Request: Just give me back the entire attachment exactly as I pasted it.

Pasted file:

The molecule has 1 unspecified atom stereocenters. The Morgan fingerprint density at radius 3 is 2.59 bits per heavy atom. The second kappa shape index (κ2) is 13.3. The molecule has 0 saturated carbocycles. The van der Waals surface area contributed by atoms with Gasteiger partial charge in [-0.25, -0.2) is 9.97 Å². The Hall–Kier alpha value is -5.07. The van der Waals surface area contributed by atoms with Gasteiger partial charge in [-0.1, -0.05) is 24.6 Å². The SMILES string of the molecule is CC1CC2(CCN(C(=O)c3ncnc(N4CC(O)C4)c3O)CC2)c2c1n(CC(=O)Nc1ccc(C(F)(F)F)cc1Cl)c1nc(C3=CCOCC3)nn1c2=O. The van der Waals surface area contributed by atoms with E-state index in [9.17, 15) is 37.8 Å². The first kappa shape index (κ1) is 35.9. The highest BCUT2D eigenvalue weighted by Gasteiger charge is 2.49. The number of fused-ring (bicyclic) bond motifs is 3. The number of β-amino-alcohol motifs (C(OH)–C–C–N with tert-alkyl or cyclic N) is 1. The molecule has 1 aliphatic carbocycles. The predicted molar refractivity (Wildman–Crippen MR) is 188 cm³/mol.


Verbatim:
The molecule has 1 unspecified atom stereocenters. The Morgan fingerprint density at radius 3 is 2.59 bits per heavy atom. The second kappa shape index (κ2) is 13.3. The molecule has 0 saturated carbocycles. The van der Waals surface area contributed by atoms with Gasteiger partial charge in [-0.25, -0.2) is 9.97 Å². The Hall–Kier alpha value is -5.07. The van der Waals surface area contributed by atoms with Gasteiger partial charge in [-0.1, -0.05) is 24.6 Å². The SMILES string of the molecule is CC1CC2(CCN(C(=O)c3ncnc(N4CC(O)C4)c3O)CC2)c2c1n(CC(=O)Nc1ccc(C(F)(F)F)cc1Cl)c1nc(C3=CCOCC3)nn1c2=O. The van der Waals surface area contributed by atoms with E-state index in [9.17, 15) is 37.8 Å². The first kappa shape index (κ1) is 35.9. The highest BCUT2D eigenvalue weighted by Gasteiger charge is 2.49. The number of fused-ring (bicyclic) bond motifs is 3. The number of β-amino-alcohol motifs (C(OH)–C–C–N with tert-alkyl or cyclic N) is 1. The molecule has 1 aliphatic carbocycles. The predicted molar refractivity (Wildman–Crippen MR) is 188 cm³/mol.